The bed in his room has suffered – he managed to rip a hole in the top covering of the ensemble base, and pulled out the stuffing around the timber slats. Our return volley was to screw a large piece of timber across the top of the soft surface (also trapping some toys which we couldn’t get out). The other night we couldn’t find him in his locked room – he had crawled underneath the bed, ripped the fabric off the base and crawled inside to sleep. The next day he proceeded to pull all the foam and padding out from the inside. Bed: 0, BuddyBoy:2.

He objects to sheets and will rip them off the bed or sleep on the dirty floor rather than on a sheet. So we bought an organic, heavy cotton mattress protector – sewn to fit like a covering over the mattress with a zipper at one end (like a fully enclosed sleeping bag for his mattress). It took him two minutes to break the zipper, and about twenty minutes to rip every single seam apart on the very sturdy cover, so he could pull it off the bed and throw it out of his room.

Survivor iPad covers do not survive. If the Army would like to test their next model on BuddyBoy we’d be more than happy to provide his services.

Childproof locks or childproof gates are oxymorons. Also very easily broken.

Door-slam Stops do not stop doors from slamming, and tend to explode into several sharp projectiles.

Christmas ornaments – please, just don’t do it. Let alone anything else that may stand on a surface, hang on the wall or dangle from the ceiling.

‘New’ furniture has to pass several tests before we let it in the house. First of all, it needs to be incredibly heavy. It also needs to be so sturdy that anything open-able can get slammed repeatedly and with great force, and still not fall apart. It has to be able to withstand at least 22kg jumping and bouncing on it or swinging from it. We must be able to wash crayon, pencil, pen, poo, food and various other unidentifiable smears off it easily, with no decorative crevices to catch any of the aforementioned. There can be absolutely no MDF (medium density fibreboard), chipboard (particle board) or plywood on it – all of these will disintegrate into their original states with BuddyBoy’s careful attention. Of course, it also needs to be cheap (or free) as it absolutely will get ruined and need replacing.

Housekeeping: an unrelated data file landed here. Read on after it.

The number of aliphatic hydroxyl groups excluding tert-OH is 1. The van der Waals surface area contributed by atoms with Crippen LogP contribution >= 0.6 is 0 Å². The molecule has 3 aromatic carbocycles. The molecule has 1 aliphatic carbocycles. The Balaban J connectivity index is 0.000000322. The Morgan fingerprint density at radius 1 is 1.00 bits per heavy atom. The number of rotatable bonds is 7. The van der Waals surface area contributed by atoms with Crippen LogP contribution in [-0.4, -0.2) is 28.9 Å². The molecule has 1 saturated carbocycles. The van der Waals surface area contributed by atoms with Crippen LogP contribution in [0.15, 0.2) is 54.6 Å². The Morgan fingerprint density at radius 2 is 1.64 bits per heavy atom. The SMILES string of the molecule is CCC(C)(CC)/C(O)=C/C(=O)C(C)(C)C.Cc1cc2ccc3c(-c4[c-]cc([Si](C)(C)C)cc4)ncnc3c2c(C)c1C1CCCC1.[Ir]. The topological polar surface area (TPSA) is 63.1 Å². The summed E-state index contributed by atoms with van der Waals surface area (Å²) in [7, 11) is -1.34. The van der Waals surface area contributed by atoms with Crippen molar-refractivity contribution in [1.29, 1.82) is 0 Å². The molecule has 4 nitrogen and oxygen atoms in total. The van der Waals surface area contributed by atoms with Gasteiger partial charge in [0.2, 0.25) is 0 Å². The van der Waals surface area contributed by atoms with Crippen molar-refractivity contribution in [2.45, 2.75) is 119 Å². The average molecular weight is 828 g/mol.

Electrical items obviously do not fit any of our furniture criteria, which is why we’ve had to replace anything he gets his hands on. DVDs are expensive when you have to replace them every week, but it turns out that media players, hard disc drives, remote controls and TVs are not that shock resistant either.

I am seriously not strong enough to talk about all of the books that have suffered under his ‘tenderness’. I love books – and I still have PTSD about it which flares up every time he touches a book. We’ve tried sticky taping edges, covering pages with Contact covering, and laminating individual pages and binding them back into ‘book’ form. Nope – they all end up in the bin.

My husband has become an expert at replacing door handles. It turns out that the older style door handles we had (which matched our old house) can be taken off quite easily, rendering you a prisoner in the room unless you happen to have a pair of pliers on you.

Clothing presents a problem. It’s easy to tear with teeth during a meltdown, and once it has a hole in it, it gets picked at or just ripped into shreds. As he tends to get holes into his clothes on a regular basis while climbing our fences, we go through a lot of clothes. Recently, BuddyBoy has been working on his fine motor skills by “snip, snip, snip” and practicing with scissors. Scissors and fabrics are not a good combination. Shudder…

I could add car seats, water taps, toys, curtains, any item of kitchen ware, candles, carpet, walls, tiles, plants, fences, window frames and probably anything else I can think of to the list. All of which we’ve had to replace, fix, remove or otherwise spend time and money on.

Could I please add that to my list of items the media could make the public aware of about Autism?